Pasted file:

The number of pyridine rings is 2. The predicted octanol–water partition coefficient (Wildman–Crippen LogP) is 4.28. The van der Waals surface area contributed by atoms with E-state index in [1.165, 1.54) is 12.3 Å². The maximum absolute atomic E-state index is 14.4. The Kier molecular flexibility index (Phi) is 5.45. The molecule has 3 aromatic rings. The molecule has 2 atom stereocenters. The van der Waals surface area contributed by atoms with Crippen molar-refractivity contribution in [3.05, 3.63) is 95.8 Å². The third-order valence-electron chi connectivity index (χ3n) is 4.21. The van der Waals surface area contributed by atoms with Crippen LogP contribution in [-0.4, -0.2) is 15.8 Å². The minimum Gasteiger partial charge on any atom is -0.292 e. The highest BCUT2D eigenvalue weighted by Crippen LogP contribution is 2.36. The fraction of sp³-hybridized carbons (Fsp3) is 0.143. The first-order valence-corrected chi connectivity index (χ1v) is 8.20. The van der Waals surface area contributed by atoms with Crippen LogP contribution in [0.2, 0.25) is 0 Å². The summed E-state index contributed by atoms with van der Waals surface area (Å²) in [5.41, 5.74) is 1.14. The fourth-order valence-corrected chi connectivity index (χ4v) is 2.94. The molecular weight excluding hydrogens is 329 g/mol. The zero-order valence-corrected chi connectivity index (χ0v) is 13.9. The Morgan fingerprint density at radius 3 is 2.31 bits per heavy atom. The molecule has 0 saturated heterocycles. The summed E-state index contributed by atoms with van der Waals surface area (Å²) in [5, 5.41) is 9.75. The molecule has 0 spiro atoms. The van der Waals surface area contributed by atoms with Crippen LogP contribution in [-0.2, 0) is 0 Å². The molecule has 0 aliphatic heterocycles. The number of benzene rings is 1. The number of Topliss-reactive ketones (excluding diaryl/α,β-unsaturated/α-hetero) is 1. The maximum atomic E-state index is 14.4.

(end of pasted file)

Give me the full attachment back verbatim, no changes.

The number of pyridine rings is 2. The predicted octanol–water partition coefficient (Wildman–Crippen LogP) is 4.28. The van der Waals surface area contributed by atoms with E-state index in [1.165, 1.54) is 12.3 Å². The maximum absolute atomic E-state index is 14.4. The Kier molecular flexibility index (Phi) is 5.45. The molecule has 3 aromatic rings. The molecule has 2 atom stereocenters. The van der Waals surface area contributed by atoms with Crippen molar-refractivity contribution in [3.05, 3.63) is 95.8 Å². The third-order valence-electron chi connectivity index (χ3n) is 4.21. The van der Waals surface area contributed by atoms with Crippen LogP contribution in [-0.4, -0.2) is 15.8 Å². The minimum Gasteiger partial charge on any atom is -0.292 e. The highest BCUT2D eigenvalue weighted by Crippen LogP contribution is 2.36. The fraction of sp³-hybridized carbons (Fsp3) is 0.143. The first-order valence-corrected chi connectivity index (χ1v) is 8.20. The van der Waals surface area contributed by atoms with Crippen LogP contribution in [0.2, 0.25) is 0 Å². The summed E-state index contributed by atoms with van der Waals surface area (Å²) in [5.41, 5.74) is 1.14. The fourth-order valence-corrected chi connectivity index (χ4v) is 2.94. The molecular weight excluding hydrogens is 329 g/mol. The zero-order valence-corrected chi connectivity index (χ0v) is 13.9. The Morgan fingerprint density at radius 3 is 2.31 bits per heavy atom. The molecule has 0 saturated heterocycles. The summed E-state index contributed by atoms with van der Waals surface area (Å²) in [5, 5.41) is 9.75. The molecule has 0 spiro atoms. The van der Waals surface area contributed by atoms with Crippen LogP contribution in [-0.2, 0) is 0 Å². The molecule has 0 aliphatic heterocycles. The number of benzene rings is 1. The number of Topliss-reactive ketones (excluding diaryl/α,β-unsaturated/α-hetero) is 1. The maximum atomic E-state index is 14.4.